Artificial peptides could be a promising weapon against antibiotic-resistant bacteria
Artificial peptides could be a promising weapon against bacteria resistant to antibiotics, suggest these researchers from the Massachusetts Institute of Technology (MIT) who, using a computer algorithm, develop peptides more powerful than those found in nature. This innovative strategy, presented in Nature Communications, which imitates the natural process of evolution with the algorithm, has already led to the discovery of a promising drug candidate capable of eliminating bacteria in mice.
This approach thus constitutes a possible response to the need for new antimicrobials, given the emergence of many bacterial strains resistant to existing antibiotics, and the extremely small number of new antibiotics in development. The research on antimicrobial peptides, natural peptides found in most organisms is part of the main lines of research, but most of these natural peptides do not prove to be powerful enough to fight infections in humans. The approach of MIT scientists is therefore to create more powerful synthetic versions. The strategy is based on a computer algorithm that identifies new antimicrobial peptide sequences, says researcher César de la Fuente-Nunez from MIT, lead author of the study.
An algorithm capable of testing thousands of peptides:
Researchers point out that antimicrobial peptides kill microbes in different ways:
they enter microbial cells by damaging their membranes,
once inside, they can disrupt several types of cellular targets such as DNA, RNA and proteins.
In this race for more potent artificial antimicrobial peptides, scientists will have to synthesize hundreds of new variants and then test them against different types of bacteria. But the computer algorithm is there to simplify the work, it starts from a peptide sequence then generates thousands of variants and tests them on precise objectives, specified by the researchers. The algorithm allows you to explore many more peptides.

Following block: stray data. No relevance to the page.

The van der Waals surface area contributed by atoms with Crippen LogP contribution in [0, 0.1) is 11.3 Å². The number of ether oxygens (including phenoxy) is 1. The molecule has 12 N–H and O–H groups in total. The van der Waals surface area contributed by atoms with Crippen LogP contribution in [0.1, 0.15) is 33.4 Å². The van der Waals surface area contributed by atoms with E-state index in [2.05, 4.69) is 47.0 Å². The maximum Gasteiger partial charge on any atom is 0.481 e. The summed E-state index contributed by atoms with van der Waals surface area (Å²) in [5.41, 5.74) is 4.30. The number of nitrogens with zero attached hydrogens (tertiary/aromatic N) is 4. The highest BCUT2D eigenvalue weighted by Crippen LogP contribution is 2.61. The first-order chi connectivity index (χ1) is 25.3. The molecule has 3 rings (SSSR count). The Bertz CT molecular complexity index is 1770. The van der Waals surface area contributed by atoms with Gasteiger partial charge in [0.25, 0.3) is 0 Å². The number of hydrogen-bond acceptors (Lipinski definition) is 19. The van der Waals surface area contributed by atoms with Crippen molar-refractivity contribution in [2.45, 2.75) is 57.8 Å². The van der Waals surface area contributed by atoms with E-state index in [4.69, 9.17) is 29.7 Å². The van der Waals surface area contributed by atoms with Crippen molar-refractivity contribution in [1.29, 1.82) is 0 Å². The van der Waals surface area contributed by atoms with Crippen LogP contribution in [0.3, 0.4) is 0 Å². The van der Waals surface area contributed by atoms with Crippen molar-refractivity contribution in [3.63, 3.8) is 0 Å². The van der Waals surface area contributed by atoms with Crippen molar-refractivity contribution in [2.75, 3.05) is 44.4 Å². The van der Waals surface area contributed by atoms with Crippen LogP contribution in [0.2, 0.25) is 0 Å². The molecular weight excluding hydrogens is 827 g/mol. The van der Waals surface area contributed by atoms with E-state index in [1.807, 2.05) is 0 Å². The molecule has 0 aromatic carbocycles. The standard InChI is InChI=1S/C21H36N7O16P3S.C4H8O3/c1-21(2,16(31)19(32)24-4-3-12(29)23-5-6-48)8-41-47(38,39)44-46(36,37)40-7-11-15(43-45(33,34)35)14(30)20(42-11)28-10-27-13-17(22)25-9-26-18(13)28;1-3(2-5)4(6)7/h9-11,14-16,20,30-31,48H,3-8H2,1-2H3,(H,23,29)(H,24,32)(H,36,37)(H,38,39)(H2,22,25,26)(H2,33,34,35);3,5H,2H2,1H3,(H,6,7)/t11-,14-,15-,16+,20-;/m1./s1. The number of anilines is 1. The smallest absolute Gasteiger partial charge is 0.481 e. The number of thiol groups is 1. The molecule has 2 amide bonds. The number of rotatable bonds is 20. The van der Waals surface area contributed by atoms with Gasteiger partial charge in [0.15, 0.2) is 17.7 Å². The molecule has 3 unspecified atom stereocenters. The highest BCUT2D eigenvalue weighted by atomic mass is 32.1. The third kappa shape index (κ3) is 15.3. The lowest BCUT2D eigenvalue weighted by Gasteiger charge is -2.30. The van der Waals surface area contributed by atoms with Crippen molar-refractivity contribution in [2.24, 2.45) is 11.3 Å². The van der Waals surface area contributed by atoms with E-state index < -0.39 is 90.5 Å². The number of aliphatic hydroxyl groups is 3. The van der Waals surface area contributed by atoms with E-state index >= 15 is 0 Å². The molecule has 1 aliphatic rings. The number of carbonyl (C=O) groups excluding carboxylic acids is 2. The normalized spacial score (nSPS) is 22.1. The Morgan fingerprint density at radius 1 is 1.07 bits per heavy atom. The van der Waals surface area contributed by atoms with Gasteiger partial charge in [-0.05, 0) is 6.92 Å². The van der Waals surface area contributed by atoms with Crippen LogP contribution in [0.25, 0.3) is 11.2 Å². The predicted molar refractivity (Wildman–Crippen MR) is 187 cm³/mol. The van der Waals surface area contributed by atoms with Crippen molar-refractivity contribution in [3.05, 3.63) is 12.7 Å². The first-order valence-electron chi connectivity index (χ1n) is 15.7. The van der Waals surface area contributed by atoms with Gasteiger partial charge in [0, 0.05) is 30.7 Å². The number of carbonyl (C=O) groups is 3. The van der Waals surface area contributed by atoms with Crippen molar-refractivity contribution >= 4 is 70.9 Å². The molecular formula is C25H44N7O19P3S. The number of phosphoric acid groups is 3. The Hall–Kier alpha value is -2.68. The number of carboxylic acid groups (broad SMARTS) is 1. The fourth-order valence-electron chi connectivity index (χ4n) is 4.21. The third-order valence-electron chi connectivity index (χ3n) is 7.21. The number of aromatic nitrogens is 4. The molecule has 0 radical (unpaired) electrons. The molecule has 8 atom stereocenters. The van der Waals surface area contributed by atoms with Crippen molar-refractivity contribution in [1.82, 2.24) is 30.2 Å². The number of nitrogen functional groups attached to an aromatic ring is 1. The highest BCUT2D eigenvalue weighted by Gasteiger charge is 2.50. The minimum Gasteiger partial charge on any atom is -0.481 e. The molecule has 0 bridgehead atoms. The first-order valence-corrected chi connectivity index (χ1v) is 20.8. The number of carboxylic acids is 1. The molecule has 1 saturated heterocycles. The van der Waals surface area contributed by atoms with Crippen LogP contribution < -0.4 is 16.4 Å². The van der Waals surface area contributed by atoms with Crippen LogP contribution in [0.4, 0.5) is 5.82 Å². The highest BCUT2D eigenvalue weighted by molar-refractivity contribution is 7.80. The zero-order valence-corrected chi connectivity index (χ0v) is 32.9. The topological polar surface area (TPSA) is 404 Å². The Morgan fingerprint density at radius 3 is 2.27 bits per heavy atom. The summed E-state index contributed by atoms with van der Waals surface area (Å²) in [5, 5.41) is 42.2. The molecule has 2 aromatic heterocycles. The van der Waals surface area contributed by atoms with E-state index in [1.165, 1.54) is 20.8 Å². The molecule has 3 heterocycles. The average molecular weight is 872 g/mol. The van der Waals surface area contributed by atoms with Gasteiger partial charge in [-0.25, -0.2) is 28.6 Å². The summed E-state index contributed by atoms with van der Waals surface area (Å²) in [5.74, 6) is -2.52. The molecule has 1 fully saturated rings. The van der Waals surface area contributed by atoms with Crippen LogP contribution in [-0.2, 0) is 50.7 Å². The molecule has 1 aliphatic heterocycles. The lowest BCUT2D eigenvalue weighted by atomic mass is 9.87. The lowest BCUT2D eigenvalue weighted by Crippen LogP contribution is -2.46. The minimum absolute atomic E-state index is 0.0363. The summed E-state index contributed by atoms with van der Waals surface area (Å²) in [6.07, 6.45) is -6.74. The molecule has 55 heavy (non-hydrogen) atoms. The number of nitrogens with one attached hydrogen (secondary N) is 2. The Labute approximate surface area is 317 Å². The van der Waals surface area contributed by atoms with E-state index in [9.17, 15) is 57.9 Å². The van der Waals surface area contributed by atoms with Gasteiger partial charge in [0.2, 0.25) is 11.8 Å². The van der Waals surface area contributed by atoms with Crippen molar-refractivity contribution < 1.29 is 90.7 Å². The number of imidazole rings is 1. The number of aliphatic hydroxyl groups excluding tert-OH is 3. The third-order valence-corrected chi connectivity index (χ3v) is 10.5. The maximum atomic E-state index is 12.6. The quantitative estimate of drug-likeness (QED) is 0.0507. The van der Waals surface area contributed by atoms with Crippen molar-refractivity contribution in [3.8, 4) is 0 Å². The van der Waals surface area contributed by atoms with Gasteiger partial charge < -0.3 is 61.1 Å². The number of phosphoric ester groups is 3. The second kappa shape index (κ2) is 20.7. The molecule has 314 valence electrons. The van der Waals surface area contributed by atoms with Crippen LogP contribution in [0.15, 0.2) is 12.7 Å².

A textbook case: the researchers started with this study, an antimicrobial peptide found in guava seeds. This peptide, known as Pg-AMP1, has only weak antimicrobial activity. But by programming the algorithm so that it offers, from Pg-AMP1, peptide sequences having 2 characteristics allowing the peptide to penetrate the bacterial membranes, the algorithm generates and evaluates tens of thousands of peptide sequences , then selects a hundred that the researchers synthesize. The peptide obtained ultimately the most efficient, known as guavanine 2, is very different from the original peptide Pg-AMP1, it is much more powerful.
A promising synthetic peptide: this first synthetic peptide is indeed effective against Gram-negative bacteria, responsible for the most common nosocomial infections, including pneumonia and urinary tract infections. When researchers test guavanine 2 in mice with Gram-negative bacterial skin infection (Pseudomonas aeruginosa), they find that the peptide guavanine 2 eliminates the infection much more effectively than the original peptide Pg-AMP1.
This innovative approach – because there is currently no artificial antimicrobial peptide approved for human use – can therefore lead to peptides with the properties necessary to be good antibiotics. Guavanine 2 is still in the pipeline for possible use in humans, and the algorithm “spins” to identify other potent antimicrobial peptides.
Source: Nature Communications 16 April 2018 doi: 10.1038 / s41467-018-03746-3 In silico optimization of a guava antimicrobial peptide enables combinatorial exploration for peptide design